My Branch Introduction & Summary:

My immersion into genealogy and the research of my Yinger family history began with a simple goal.  My father, Gerald A. (Bud) Yinger and his three sisters never knew anything about their paternal grandfather.  Their father, Vernon H. Yinger was born on April 28, 1901 to a young unmarried couple.  Vernon’s mother was named Edith May Davis.  She was born in 1883.  Therefore, at the time of Vernon’s birth she would have only been 17 or 18 years old. 

Edith did not marry Vernon’s father.  His last name was assumed by my father and his sisters to be Yinger because Vernon carried that family name.  In 1909 Edith married a man named Harry Willis.  In the 1910 census Vernon Yinger, my grandfather, is listed as a step-son in the household of Harry Willis and Edith May (Davis) Willis in the New Cumberland section of Cumberland County.  They indicate they had been married on the census form for one year in 1910.

Later Harry Willis and Edith May (Davis) Willis had three sons named Harry, Clyde and Gordon Willis.  These were half brothers of my grandfather, Vernon Yinger.  This was the family Vernon identified with and naturally connected his 4 children to as they came along and grew to adulthood and had families of their own.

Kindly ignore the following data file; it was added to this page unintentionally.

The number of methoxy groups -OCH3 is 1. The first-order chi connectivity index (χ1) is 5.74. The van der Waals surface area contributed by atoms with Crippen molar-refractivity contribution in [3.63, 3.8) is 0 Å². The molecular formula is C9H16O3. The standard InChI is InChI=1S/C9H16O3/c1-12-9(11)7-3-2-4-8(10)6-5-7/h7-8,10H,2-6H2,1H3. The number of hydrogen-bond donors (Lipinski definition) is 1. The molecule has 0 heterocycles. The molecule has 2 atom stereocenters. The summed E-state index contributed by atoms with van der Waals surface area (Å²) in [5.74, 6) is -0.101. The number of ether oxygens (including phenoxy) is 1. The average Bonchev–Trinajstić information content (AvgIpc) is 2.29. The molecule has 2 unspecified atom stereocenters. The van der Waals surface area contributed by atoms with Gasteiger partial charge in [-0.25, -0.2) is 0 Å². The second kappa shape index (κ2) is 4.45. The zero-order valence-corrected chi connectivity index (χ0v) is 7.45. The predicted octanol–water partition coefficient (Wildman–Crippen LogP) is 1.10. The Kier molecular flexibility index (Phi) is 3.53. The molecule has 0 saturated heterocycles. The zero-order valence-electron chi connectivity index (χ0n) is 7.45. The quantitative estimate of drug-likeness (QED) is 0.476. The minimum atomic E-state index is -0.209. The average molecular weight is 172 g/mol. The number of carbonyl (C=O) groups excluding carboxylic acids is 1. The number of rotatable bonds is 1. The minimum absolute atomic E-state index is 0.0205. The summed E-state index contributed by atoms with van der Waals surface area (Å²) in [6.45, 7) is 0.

Vernon Yinger knew who his biological father was according to my father and his three sisters.  However, Vernon chose to not share that information with his children.  He deliberately kept the identity of his biological father a mystery from my father and his sisters.  It was a taboo subject in their home. 

Various theories existed in the minds of my father and his sisters over the years about the situation.  Perhaps Vernon was uncomfortable with being born out of wedlock.  Perhaps he felt abandoned or unwanted by his biological father.  Allegedly on one occasion in later adulthood, Vernon’s biological father came to see him and was rebuffed by my grandfather for reasons that are largely speculation.